Seventy farmers whose farmlands were destroyed to pave the way for the expansion of the Oyoko Methodist Senior High School (OMESS) in the New Juaben Municipality in the Eastern Region are still chasing their compensations after 15 years
The three visited the Eastern Regional office of the Daily Graphic in Koforidua to express their worry over the delay in getting what was due them.
The total land size of the farms for the 70 farmers was 58 acres but they explained that the agreement was for the government to pay compensation only for their crops planted on the land at the time
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The crops, according to them, were estimated to cost close to GH¢700,000.
A letter from the Regional Land Valuation Board they produced as evidence of their claim stated: "I refer to your letter dated August 12,
The breakdown of the assessment is as follows: Building - GH¢5,530,000, Crops - GH¢692,197,014, and annual ground rent - GH¢9,228,000.
The letter, signed by the then acting Regional Valuer, Mr Kwabena A. Gyang, did not state when or how the compensation would be paid to the affected farmers.
Nana Adubofour said: "We were assured in 2012 that the initial compensation amount had been revised upward but we are yet to see it.
“Sadly, we have been chasing our money in both Accra and Koforidua but we are yet to receive it and this has negatively affected our finances," he stated.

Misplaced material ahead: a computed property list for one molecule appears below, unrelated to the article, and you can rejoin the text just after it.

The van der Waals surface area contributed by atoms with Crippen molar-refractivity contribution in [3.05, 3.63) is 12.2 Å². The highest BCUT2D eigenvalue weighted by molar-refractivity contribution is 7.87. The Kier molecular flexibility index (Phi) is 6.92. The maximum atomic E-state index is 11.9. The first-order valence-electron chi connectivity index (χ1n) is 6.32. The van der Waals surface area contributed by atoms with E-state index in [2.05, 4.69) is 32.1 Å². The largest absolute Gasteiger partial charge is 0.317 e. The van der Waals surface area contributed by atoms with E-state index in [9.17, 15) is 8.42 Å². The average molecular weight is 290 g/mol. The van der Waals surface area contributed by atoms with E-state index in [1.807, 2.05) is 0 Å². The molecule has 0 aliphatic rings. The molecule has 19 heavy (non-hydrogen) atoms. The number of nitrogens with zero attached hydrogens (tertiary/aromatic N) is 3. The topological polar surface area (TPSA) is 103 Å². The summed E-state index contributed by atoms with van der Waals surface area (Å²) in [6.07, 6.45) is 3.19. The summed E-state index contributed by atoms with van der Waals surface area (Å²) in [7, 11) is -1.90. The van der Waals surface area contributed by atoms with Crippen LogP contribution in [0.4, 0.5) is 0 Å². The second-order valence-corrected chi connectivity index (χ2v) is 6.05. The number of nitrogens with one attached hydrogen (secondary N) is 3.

Out of the 58-acre farm, Nana Adubofour
Mr Owusu Attim had before the clearing planted oil palm, cocoa, kola, plantain etc.
Similarly, Mr Boateng had cultivated cocoa, oil palm and orange.
A document produced by Mr Boateng confirmed that on December 20, 2002, the Land Valuation Board, Koforidua, assessed the types and quantity of crops cleared from his farm.
The Headmaster of OMESS, Mr Fred Jones Asante, had written to the chief executive of the New Juaben Municipal Assembly to help in getting the compensation of the affected farmers paid to them.
That letter was written as far back as January 7, 2014, but
“I wish to appeal through your good offices for action on the expected compensation for indigenes of Oyoko on their crops as per the valuation review letter by the Land Valuation Board of the Lands Commission.
“In fact due to the non-payment situation, many of the farmers are still farming on their previous lands and have trespassed the school compound.
“Recently, the school had to stop some encroachers who claimed they had purchased plots of land from the landowners.
“We hope for an expedited action on this issue,” he stated.